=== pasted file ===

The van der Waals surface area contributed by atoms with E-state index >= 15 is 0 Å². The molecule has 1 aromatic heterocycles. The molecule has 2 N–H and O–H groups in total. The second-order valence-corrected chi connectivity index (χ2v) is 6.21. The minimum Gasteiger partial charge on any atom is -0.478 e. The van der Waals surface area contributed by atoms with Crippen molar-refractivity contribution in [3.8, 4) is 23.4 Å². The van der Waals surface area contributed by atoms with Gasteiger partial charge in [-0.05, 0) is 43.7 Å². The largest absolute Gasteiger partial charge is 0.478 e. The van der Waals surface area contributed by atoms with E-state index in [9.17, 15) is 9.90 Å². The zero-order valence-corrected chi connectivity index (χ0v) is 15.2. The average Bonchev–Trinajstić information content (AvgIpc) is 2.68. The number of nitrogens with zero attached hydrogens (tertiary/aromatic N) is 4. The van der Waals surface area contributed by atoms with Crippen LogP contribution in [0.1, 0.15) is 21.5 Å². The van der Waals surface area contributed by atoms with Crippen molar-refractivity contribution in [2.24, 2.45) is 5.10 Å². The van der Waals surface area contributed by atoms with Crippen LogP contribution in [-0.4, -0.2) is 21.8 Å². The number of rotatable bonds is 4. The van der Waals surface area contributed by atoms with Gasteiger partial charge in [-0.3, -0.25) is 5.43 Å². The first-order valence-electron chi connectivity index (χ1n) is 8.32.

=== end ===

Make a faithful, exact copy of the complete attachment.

The van der Waals surface area contributed by atoms with E-state index >= 15 is 0 Å². The molecule has 1 aromatic heterocycles. The molecule has 2 N–H and O–H groups in total. The second-order valence-corrected chi connectivity index (χ2v) is 6.21. The minimum Gasteiger partial charge on any atom is -0.478 e. The van der Waals surface area contributed by atoms with Crippen molar-refractivity contribution in [3.8, 4) is 23.4 Å². The van der Waals surface area contributed by atoms with Gasteiger partial charge in [-0.05, 0) is 43.7 Å². The largest absolute Gasteiger partial charge is 0.478 e. The van der Waals surface area contributed by atoms with E-state index in [9.17, 15) is 9.90 Å². The zero-order valence-corrected chi connectivity index (χ0v) is 15.2. The average Bonchev–Trinajstić information content (AvgIpc) is 2.68. The number of nitrogens with zero attached hydrogens (tertiary/aromatic N) is 4. The van der Waals surface area contributed by atoms with Crippen LogP contribution in [0.1, 0.15) is 21.5 Å². The van der Waals surface area contributed by atoms with Crippen molar-refractivity contribution in [2.24, 2.45) is 5.10 Å². The van der Waals surface area contributed by atoms with Crippen LogP contribution in [-0.4, -0.2) is 21.8 Å². The number of rotatable bonds is 4. The van der Waals surface area contributed by atoms with Gasteiger partial charge in [-0.3, -0.25) is 5.43 Å². The first-order valence-electron chi connectivity index (χ1n) is 8.32.